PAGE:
To help prepare their patrons for the long hours of studying, writing, and prepping, librarians have created anti-procrastination, stress-relieving events that seek to ease the pain of the finals push. We chatted with librarians from the United States, United Kingdom, and Canada about their specific programs, and the impact they have on students’ health and well-being during this tense time.
Increasingly, teachers are being asked to adopt their classrooms to include students with a wide backgrounds and capabilities. The placement of students with diverse abilities in a regular school does not guarantee high-quality education, though. In order to help teachers build an inclusive classroom we have created this guide using the Oxford Research Encyclopedia of Education.
Parents, provosts, and authors of recent articles/discussion boards are questioning the purpose or viability for dance programs in contemporary university structures. An article in Dance USA from 2015 presents a narrow view of the role of collegiate dance. Understanding the wider lens on dance education, it can be an excellent path to career success. College programs in dance transcend training an elite artist/athlete.
For too long, presentations of science for the general public, and education in schools, has suggested that science wields a sort of hegemonic power, as if its terms and methods gradually replace and make redundant all other discourse; the only reason it has not yet completed its conquest is that the world is complicated—but it is only a matter of time…
As students head back to university to start their fall semester, the conversation of consent will no doubt surround them on campus. But what can actually be defined as consent? Where do students learn what consent actually means? From the time of adolescence, students are taught the notion of consent, which impacts how they view the term in their later life.
It’s a young literature – this body of English writings from the eight states of India’s Northeast. Often evaluated in comparison with the rich tradition of Assamese literature (from the largest state in the region and going back several centuries) and overshadowed by the growing dominance of a ‘mainstream India-centred’ Indian writing in English, it began to emerge into the literary-critical scene at the turn of the 20th century, without a splash and with extreme modesty.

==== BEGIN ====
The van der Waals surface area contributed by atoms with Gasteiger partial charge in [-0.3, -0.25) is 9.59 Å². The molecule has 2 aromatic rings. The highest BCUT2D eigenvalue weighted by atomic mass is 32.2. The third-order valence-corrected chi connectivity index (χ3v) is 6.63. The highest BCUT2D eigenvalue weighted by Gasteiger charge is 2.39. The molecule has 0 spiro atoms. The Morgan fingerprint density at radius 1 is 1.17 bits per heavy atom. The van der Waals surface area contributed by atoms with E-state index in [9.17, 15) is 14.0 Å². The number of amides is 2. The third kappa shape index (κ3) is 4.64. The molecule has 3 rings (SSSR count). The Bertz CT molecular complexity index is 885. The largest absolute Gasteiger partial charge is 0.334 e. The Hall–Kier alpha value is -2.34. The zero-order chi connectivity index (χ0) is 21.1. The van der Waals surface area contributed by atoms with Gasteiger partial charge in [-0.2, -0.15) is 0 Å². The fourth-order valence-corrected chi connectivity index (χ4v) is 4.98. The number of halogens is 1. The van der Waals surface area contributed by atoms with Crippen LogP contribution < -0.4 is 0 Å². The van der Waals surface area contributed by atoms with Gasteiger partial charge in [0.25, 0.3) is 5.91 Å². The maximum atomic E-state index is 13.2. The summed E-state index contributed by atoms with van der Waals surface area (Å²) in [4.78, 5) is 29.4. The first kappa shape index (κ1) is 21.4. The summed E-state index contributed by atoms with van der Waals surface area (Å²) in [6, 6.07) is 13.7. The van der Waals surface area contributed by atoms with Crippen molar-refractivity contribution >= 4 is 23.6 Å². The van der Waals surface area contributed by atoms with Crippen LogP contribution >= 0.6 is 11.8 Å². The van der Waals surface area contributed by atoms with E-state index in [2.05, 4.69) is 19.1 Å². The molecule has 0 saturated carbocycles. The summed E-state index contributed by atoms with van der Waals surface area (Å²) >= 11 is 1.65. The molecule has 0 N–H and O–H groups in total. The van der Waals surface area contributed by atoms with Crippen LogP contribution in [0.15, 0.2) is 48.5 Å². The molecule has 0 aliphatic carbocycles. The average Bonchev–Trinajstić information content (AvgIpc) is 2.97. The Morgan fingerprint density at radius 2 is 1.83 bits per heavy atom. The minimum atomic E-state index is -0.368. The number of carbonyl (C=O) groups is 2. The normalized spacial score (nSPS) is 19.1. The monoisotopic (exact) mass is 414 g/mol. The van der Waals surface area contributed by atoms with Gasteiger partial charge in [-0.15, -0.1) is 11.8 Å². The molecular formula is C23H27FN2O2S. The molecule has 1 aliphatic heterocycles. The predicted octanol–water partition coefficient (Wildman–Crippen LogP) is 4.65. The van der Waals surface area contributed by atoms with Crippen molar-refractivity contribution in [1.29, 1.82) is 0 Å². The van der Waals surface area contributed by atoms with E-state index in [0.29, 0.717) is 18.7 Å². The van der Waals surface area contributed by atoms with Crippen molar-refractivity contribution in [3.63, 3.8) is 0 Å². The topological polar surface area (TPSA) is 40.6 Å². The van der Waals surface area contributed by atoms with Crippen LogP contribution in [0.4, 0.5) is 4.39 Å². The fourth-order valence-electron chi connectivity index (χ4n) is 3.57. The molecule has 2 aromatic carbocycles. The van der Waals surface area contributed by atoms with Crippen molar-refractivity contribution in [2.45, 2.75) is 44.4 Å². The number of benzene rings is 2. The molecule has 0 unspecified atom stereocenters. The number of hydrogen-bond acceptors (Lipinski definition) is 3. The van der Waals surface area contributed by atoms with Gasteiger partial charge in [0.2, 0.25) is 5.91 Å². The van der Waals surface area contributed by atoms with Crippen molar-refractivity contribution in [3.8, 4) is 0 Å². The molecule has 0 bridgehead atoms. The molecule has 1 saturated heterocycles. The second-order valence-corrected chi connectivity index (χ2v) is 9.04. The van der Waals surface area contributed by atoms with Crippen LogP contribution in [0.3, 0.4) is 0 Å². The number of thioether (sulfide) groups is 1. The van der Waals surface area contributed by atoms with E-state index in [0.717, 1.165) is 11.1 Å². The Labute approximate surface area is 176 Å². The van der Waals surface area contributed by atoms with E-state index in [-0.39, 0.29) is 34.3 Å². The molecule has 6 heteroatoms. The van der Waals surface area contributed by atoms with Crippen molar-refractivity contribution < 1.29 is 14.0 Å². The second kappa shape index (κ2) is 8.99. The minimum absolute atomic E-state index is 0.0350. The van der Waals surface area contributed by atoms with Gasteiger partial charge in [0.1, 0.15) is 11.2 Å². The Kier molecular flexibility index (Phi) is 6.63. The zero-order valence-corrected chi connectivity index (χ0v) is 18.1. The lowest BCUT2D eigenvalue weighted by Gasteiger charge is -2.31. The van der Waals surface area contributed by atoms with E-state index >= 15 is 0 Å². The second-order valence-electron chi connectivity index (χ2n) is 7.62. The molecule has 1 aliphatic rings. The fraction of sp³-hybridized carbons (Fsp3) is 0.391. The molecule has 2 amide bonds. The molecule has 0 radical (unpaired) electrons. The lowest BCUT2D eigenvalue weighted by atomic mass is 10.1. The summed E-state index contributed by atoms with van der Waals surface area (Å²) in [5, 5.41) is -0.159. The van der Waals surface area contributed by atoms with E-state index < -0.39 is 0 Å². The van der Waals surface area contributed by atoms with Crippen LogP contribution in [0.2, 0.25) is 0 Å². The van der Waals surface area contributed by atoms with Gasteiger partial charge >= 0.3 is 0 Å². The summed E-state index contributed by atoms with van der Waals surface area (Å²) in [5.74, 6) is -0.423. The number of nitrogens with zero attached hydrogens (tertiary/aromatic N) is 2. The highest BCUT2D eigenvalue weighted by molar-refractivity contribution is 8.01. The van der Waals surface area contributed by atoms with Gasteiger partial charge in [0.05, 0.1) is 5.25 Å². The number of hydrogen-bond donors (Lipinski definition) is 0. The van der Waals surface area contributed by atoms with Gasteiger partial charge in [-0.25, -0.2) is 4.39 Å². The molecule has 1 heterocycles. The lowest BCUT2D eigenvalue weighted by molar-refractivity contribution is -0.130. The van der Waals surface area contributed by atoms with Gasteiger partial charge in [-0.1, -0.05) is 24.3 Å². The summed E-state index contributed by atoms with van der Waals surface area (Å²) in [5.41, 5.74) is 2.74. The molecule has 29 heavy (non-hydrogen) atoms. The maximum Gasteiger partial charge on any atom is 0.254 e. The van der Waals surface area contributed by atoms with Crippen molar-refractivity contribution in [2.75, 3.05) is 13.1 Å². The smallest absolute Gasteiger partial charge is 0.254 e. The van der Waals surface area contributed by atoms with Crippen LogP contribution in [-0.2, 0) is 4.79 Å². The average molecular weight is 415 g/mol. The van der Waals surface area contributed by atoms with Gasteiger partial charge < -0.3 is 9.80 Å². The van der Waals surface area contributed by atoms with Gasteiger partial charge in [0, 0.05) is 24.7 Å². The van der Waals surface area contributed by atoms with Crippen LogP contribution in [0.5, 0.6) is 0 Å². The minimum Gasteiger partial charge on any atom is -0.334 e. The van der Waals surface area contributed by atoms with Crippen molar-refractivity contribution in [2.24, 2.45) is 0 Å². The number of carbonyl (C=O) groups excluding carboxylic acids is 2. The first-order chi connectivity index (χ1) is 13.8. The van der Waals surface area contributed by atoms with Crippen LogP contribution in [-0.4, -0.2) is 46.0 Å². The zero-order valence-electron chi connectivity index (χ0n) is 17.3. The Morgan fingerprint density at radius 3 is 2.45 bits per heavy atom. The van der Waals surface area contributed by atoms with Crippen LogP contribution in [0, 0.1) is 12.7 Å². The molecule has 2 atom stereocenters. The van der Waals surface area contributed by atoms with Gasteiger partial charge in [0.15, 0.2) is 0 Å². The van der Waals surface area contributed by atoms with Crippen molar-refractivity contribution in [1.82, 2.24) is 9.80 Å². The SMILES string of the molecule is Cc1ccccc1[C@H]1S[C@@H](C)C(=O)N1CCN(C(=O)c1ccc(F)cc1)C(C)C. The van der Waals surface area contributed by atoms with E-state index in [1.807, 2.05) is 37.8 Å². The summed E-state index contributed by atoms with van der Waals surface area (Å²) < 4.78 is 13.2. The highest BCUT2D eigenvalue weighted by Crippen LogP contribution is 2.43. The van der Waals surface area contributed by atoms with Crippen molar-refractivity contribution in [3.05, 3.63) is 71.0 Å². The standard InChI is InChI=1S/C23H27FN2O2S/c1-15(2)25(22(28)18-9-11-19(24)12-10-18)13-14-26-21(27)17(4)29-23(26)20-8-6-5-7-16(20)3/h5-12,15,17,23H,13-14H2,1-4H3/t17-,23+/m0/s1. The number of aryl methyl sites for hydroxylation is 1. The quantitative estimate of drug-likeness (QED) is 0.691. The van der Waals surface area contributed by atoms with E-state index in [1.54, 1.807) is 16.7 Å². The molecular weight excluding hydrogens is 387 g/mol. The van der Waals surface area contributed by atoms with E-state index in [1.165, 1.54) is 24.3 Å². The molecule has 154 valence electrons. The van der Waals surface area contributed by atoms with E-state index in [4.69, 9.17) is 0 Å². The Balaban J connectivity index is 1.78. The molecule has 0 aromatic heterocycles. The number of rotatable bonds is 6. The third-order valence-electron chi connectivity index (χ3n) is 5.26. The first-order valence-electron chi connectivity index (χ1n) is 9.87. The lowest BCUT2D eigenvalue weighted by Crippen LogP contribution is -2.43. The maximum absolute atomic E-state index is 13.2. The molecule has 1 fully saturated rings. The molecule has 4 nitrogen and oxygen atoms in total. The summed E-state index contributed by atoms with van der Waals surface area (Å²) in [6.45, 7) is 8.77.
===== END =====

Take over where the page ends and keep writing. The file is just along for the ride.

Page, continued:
We sat down with Dr. Bryna Siegel and asked about the effectiveness of the modern special education system. In the video below, Dr. Siegel discusses how the push for academic inclusion may actually be putting children with autism at a disadvantage, and offers advice to help parents and educators build better futures for these students as they enter adulthood.
For teachers, “back to school” can convey eagerness and excitement. It can also evoke fear, anxiety, and dread. Few of us have the pleasure of thriving in our schools every day, every year. If we learned of ways to bolster ourselves would we try them?
In its simplest form, the American Dream asserts that success should be determined by effort, not one’s starting point. This is the promise on which most Americans base their hopes and the calculus that is supposed to govern our institutions.
We all benefit when young people understand their strengths and talents and use these to make the world a better place through direct action, service, and leadership. We use the idea of vocation to describe this process of them coming to understand their strengths and talents and how these can be applied to address issues they care about in their community.
In 2014, PLOS Biology published an article about a cousin of ours, a member of the Sono Community of wild chimpanzees in the Budongo Forest in northwestern Uganda. In a video shared in relation to the study, an alpha male, NK, gathers moss from a tree trunk just within his reach, a prize he will use to lap up water in a nearby pool.
Over the last 100 years, the world, people, and our society have changed beyond measure. So have diseases, and we are now almost 75 years into the first ever age where cure of disease, successful organ transplants and near complete recovery from trauma has been possible. Despite all of this change, however, medical school curricula have hardly changed in a hundred years.
Why are there so few female professors? Despite the fact that the fraction of women enrolling in graduate programs has increased over the last decades, the proportion of women who continue their careers in academia remains low. One explanation that could explain these gender disparities are gender-biased teaching evaluations. Outcomes of teaching evaluations affect hiring, tenure, and promotion decisions.
“In the past, leadership and teaching how to lead were considered the most consequential of all human endeavors.” Barbara Kellerman looks at three crucial areas of learning leadership; leadership education; leadership training; and leadership development. In this post, she discusses the importance of leadership education and how it should be approached and improved.
In his recent post, “Declining Exposure to Religious Diversity” (24 January), Jeremy Bauer-Wolf notes some striking results of a survey conducted by the Interfaith Youth Core of more than 7,000 students at 122 American colleges and universities. The survey measures the extent of their interfaith experiences on campus, and tracks developments in their attitudes toward religious diversity.
Despite the higher youth turnout than originally anticipated, it has been estimated that around one third of millennials did not vote in the EU Referendum. But could a better understanding of the European Union, and political affairs in general be achieved if Politics were taught more widely in schools? Would more young people be willing to engage with politics?